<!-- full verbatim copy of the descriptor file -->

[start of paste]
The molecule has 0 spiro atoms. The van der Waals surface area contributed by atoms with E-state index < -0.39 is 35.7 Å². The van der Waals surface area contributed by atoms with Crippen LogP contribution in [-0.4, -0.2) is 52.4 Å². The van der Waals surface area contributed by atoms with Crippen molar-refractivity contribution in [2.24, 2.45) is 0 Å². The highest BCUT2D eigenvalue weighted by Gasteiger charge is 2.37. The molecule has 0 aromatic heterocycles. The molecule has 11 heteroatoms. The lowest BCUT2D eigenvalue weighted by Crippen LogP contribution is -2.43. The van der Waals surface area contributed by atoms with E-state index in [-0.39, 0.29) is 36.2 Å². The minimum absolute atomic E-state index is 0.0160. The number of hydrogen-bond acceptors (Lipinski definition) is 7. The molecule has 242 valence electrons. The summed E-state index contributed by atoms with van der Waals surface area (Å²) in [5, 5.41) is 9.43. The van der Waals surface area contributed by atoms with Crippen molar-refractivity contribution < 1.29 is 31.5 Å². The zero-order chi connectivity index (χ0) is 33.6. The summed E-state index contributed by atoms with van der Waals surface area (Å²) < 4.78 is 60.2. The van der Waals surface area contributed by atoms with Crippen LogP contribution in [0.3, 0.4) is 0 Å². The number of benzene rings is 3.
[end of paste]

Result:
The molecule has 0 spiro atoms. The van der Waals surface area contributed by atoms with E-state index < -0.39 is 35.7 Å². The van der Waals surface area contributed by atoms with Crippen LogP contribution in [-0.4, -0.2) is 52.4 Å². The van der Waals surface area contributed by atoms with Crippen molar-refractivity contribution in [2.24, 2.45) is 0 Å². The highest BCUT2D eigenvalue weighted by Gasteiger charge is 2.37. The molecule has 0 aromatic heterocycles. The molecule has 11 heteroatoms. The lowest BCUT2D eigenvalue weighted by Crippen LogP contribution is -2.43. The van der Waals surface area contributed by atoms with E-state index in [-0.39, 0.29) is 36.2 Å². The minimum absolute atomic E-state index is 0.0160. The number of hydrogen-bond acceptors (Lipinski definition) is 7. The molecule has 242 valence electrons. The summed E-state index contributed by atoms with van der Waals surface area (Å²) in [5, 5.41) is 9.43. The van der Waals surface area contributed by atoms with Crippen molar-refractivity contribution < 1.29 is 31.5 Å². The zero-order chi connectivity index (χ0) is 33.6. The summed E-state index contributed by atoms with van der Waals surface area (Å²) < 4.78 is 60.2. The van der Waals surface area contributed by atoms with Crippen LogP contribution in [0.3, 0.4) is 0 Å². The number of benzene rings is 3.